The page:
Next Month

If you are reading this magazine, you might be a gearhead who always reads Terry Goble’s column first so you can learn about new boat products. Or maybe you prefer to read about fast boats with big engines, boats that can get you places in a hurry and then home again before dinnertime. In that case you turn first thing to Pat Carson’s articles. He’s the guy on the staff who gets to ride in the fast jazzy boats with the big engines when they first arrive on the San Francisco Bay.

Engine on the pallet.

Ordinarily, in this column you read about sailing and sailors, with other stories only when they knock me upside the head. But now you’re in for a treat. The engine on my boat is being rebuilt and I plan to write about the process. What does that mean? I’m not exactly sure, but I’ll tell you all about it.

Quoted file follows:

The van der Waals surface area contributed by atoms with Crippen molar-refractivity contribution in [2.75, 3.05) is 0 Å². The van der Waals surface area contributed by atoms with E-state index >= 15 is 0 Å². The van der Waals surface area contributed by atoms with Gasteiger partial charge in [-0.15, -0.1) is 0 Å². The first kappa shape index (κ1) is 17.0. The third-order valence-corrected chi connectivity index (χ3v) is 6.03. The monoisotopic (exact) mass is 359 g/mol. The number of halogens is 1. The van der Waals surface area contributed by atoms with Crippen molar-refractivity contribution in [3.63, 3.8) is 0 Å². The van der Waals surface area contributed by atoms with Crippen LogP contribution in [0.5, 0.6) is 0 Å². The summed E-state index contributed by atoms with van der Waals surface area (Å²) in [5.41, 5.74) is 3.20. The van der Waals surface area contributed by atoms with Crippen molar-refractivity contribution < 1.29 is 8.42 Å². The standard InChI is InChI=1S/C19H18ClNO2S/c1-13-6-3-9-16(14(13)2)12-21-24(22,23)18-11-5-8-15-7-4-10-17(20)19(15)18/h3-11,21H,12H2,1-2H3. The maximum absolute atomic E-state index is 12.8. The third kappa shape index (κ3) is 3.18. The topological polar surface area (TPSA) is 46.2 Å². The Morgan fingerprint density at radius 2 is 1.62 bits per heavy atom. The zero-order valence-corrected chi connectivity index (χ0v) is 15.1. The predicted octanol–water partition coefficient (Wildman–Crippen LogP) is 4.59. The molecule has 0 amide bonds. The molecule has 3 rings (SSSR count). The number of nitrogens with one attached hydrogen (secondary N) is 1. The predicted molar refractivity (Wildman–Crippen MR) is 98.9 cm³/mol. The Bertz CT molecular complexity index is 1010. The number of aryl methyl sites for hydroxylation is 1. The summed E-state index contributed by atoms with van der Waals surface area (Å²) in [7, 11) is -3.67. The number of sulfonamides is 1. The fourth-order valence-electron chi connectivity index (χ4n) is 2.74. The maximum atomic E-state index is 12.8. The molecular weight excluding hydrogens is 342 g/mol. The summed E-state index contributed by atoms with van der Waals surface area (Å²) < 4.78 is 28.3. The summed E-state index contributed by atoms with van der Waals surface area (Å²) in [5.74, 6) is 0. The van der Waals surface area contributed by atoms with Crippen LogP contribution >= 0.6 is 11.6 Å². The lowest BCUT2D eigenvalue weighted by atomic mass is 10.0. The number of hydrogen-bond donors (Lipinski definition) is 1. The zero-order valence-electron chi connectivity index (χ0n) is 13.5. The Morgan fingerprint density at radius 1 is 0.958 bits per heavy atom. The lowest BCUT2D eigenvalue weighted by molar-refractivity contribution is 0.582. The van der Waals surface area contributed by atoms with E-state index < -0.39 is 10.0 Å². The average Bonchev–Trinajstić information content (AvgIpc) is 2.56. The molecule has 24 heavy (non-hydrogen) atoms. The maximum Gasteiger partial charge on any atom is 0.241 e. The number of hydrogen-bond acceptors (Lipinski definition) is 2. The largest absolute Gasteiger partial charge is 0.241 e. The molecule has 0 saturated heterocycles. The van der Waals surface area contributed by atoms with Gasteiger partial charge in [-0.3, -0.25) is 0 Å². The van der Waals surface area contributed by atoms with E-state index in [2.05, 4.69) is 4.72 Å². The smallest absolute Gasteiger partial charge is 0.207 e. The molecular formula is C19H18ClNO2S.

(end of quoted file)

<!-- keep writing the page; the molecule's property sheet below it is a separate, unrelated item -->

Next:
In the meantime, in all that extra space where the engine used to be, there are wires to be hunted down and re-routed or cut mercilessly. Mayhem will probably ensue, but it promises to be entertaining and there will be photos. Don’t miss it. Have you gone through a repower yourself? Do you have suggestions for me? Send them in. Please!

In the meantime, enjoy your time on the water and please write to tell me about your own boating experiences. I can be reached at jackie@yachtsmanmagazine.com. Thank you for reading, and let’s all be careful out there.